A gripping YA action-adventure fantasy, the first part of a planned duology.

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I have something to confess: I am one of those awful persons who, more times than I care to admit, often judges a book by its cover. You have to understand, who can resist a cover such as this one? When I first saw it on Tumblr I immediately fell in love with it, and, when I read its description, it was just impossible for me to resist. 

18047651Set in seventeenth century Amsterdam-a city ruled by glittering wealth and oppressive religion-a masterful debut steeped in atmosphere and shimmering with mystery, in the tradition of Emma Donoghue, Sarah Waters, and Sarah Dunant
“There is nothing hidden that will not be revealed…”

On a brisk autumn day in 1686, eighteen-year-old Nella Oortman arrives in Amsterdam to begin a new life as the wife of illustrious merchant trader Johannes Brandt. But her new home, while splendorous, is not welcoming. Johannes is kind yet distant, always locked in his study or at his warehouse office-leaving Nella alone with his sister, the sharp-tongued and forbidding Marin.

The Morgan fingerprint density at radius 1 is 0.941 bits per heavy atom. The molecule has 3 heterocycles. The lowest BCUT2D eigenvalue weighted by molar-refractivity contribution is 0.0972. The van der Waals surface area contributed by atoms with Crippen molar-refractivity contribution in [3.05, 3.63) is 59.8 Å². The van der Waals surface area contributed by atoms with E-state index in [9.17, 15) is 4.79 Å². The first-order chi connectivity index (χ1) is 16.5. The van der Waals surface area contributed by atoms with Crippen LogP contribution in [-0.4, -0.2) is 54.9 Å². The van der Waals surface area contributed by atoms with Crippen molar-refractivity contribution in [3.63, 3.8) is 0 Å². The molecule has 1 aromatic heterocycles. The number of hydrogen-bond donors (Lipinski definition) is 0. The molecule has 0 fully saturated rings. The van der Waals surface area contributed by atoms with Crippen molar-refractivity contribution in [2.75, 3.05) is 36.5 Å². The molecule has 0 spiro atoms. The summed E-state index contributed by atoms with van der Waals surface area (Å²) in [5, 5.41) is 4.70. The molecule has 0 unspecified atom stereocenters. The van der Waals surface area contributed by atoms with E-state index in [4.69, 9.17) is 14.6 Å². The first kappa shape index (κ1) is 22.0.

But Nella’s world changes when Johannes presents her with an extraordinary wedding gift: a cabinet-sized replica of their home. To furnish her gift, Nella engages the services of a miniaturist-an elusive and enigmatic artist whose tiny creations mirror their real-life counterparts in eerie and unexpected ways . . .

Johannes’ gift helps Nella to pierce the closed world of the Brandt household. But as she uncovers its unusual secrets, she begins to understand-and fear-the escalating dangers that await them all. In this repressively pious society where gold is worshipped second only to God, to be different is a threat to the moral fabric of society, and not even a man as rich as Johannes is safe. Only one person seems to see the fate that awaits them. Is the miniaturist the key to their salvation . . . or the architect of their destruction?